Germany Has Built Clean Energy Economy US Rejected in 80s

From Bloomberg

By Osha Gray Davidson

The view from the Reichstag roof on a sun-drenched spring afternoon is spectacular. Looking out over Berlin from the seat of the German government, you can see the full sweep of the nation’s history: from Humboldt University, where Albert Einstein taught physics for two decades, to the site of the former Gestapo headquarters.

I’m not here to see this country’s freighted past, however. I’ve come to learn about what a majority of Germans believe is their future—and perhaps our own. There is no better place to begin this adventure than the Reichstag, rebuilt from near ruins in 1999 and now both a symbol and an example of the revolutionary movement known as the Energiewende. The word translates simply as, “energy change.” But there’s nothing simple about the Energiewende. It calls for an end to the use of fossil fuels and nuclear power and embraces clean, renewable energy sources such as solar, wind and biomass. The government has set a target of 80 percent renewable power by 2050, but many Germans I spoke with in three weeks traveling across this country believe 100 percent renewable power is achievable by then.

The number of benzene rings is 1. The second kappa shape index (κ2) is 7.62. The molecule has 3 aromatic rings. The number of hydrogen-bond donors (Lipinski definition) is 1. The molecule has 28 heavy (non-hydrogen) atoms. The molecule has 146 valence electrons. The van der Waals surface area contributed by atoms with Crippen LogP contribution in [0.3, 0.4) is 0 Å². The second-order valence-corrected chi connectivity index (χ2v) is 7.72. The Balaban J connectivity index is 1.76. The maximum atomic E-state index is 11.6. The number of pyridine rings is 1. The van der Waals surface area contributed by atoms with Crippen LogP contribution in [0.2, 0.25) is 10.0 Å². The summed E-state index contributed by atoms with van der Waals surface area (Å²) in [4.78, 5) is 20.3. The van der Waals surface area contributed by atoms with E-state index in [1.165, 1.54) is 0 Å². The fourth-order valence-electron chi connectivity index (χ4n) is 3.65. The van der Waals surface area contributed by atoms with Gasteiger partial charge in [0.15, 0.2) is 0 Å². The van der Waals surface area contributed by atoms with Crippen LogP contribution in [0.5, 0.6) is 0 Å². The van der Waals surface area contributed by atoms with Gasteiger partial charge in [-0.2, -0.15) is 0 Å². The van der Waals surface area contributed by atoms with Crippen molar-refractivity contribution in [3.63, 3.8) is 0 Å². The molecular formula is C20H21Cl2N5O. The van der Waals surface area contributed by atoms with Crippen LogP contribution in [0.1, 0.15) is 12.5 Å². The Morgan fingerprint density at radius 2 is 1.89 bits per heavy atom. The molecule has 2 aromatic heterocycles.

Such a massive power shift may sound impossible to those of us from the United States, where giant oil and coal corporations control the energy industry and the very idea of human-caused climate change is still hotly contested. Here in Germany, that debate is long over. A dozen years of growing public support have driven all major political parties to endorse the Energiewende. If a member of parliament called climate change a hoax or said that its cause is unknown, he or she would be laughed out of office.

“The fight now, to the extent that there is one, is over the speed of the transition,” Jens Kendzia told me as we stood on the Reichstag roof. Kendzia is chief of staff for a leader of the center-left Green Party, which crafted the legislation responsible for the Energiewende‘s success.

In an interview later that day, Dr. Joachim Pfeiffer, a leading spokesman for the center-right Christian Democrats, boasted about the Energiewende‘s progress under his party.

“We’ll definitely get to 35 percent renewable power by 2020,” he said, referring to the next official target. “In fact, we’ll probably reach 40 percent.”

Pfeiffer isn’t happy about every aspect of the campaign. He thinks the German public’s call to eliminate nuclear power by 2022 was “an emotional reaction to what happened at Fukushima.” But he’s quick to add that this is just his personal belief. After all, the leader of his own party, Chancellor Angela Merkel, made the nuclear phase-out national policy in 2011. “Eighty percent of Germans are now against nuclear power,” Pfeiffer explained, placing his hands on the table palms face up, in a gesture of capitulation. “It’s over.”

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